Sadly, the rise of allegory can probably be traced to C.S. Lewis' Chronicles of Narnia, some of the best-loved children's books since their publication in the 1950s. Most fantasy authors will admit that their primary inspiration came from such works as Tolkien's The Lord of the Rings and Lewis' most famous The Lion, the Witch and the Wardrobe, even though neither man wrote his book intending for it to be taken as an allegory. The Chronicles of Narnia are "what if" tales, as Lewis specifically stated: "...[Aslan] is an invention giving an answer to the question, 'What might Christ become like if there really were a world like Narnia and He chose to be incarnate and die and rise again in that world as He actually has done in ours?' This is not allegory at all." This is made clear at the end of The Voyage of the 'Dawn Treader' when Aslan tells Lucy, Edmund, and Eustace that in their world he has another Name, and that they must learn to know him by that Name.
But even this is a dangerous position for an author to take, for when he writes a being like Aslan, he is making a statement about Christ. In fact, he is essentially writing Christ. This is taking on one's self a massive amount of responsibility, but because Lewis got away with it (and in doing so created a classic), many writers now operate under the assumption that they can do the same. The shelves are filling with allegorical fantasies that feature Christ or a Christ-like figure as a dragon, as a canine, as a feline - and authors have lost sight of the magnitude of what they are attempting to do. The process of writing an allegory has become as simple as picking some creature that seems in the author's mind to represent some attribute of God, and then enhancing that attribute to make the creature into something which (again, in the author's mind) is "like God."
This quote by A.W. Tozer sums up the state of affairs in modern American Christianity. God has been put in a box. His perfections have been diluted and cheapened into "what God is for me," and this personalized, subjective, and unbiblical way of looking at Him cannot help but overflow into the writing of professing believers. Thus, Christians have no problem with portraying Christ as a dragon or of comparing God to their dog. In fact, it seems perfectly natural to them. They never stop to think of the horror the early Christians would have felt at the thought of applying such base images to a holy God."The essence of idolatry is the entertainment of thoughts about God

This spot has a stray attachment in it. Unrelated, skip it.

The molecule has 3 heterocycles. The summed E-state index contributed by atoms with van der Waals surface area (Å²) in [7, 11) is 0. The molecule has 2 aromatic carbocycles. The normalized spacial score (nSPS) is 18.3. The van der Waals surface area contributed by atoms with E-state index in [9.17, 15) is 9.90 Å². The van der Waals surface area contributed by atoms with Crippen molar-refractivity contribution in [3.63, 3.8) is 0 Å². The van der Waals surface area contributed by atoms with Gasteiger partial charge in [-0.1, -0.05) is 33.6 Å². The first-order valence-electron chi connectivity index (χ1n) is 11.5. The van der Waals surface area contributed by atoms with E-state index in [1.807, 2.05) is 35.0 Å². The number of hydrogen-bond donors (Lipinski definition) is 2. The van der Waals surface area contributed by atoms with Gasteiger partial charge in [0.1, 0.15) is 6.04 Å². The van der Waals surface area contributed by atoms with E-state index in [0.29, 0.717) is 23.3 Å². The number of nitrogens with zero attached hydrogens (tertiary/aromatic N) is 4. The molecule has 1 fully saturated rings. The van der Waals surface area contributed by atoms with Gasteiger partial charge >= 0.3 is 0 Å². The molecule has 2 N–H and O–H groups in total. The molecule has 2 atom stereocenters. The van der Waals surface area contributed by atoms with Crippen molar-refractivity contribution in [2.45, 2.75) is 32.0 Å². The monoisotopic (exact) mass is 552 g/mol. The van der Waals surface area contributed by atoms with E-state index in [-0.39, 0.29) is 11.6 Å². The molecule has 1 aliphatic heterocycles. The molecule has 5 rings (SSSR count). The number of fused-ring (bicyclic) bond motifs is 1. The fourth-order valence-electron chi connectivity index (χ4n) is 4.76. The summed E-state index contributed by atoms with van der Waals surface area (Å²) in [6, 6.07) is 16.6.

that are unworthy of Him."
One argument that might be raised in defense of such allegories is that it helps readers to understand God better, or at least to understand certain of His attributes better. But unworthy thoughts do not lift the mind to see God more clearly; they lower God to the level of the human mind and thus degrade Him. In the pages of Scripture, God does not express much enthusiasm for man's self-made ways of worshiping Him. He has given us His Word in order to reveal Himself to us, but too often we forget that in the Bible we have God Himself speaking to us; if we recalled that to mind more often, why would we think we need weak word-pictures to reveal Him to us? God does not need help in revealing Himself to us.
Is all allegory evil? I would not go so far as to say that. I do think that Lewis, in portraying Aslan as a lion (a scriptural term for Christ - the Lion of Judah), in pointing always to Christ, and in grounding the representation in Scripture, did an excellent job with his Chronicles of Narnia and created a deep, thoughtful story worth reading over and over. But writers ought to be careful with this method of Christianizing their stories - and, indeed, with any method of Christianizing anything - and should stop marching on as though they had every right to portray God however they want. Although they may think they are sharing the Gospel and proclaiming Christ, it is quite likely that they are doing more harm than good. The nature of God is not a thing to be taken lightly.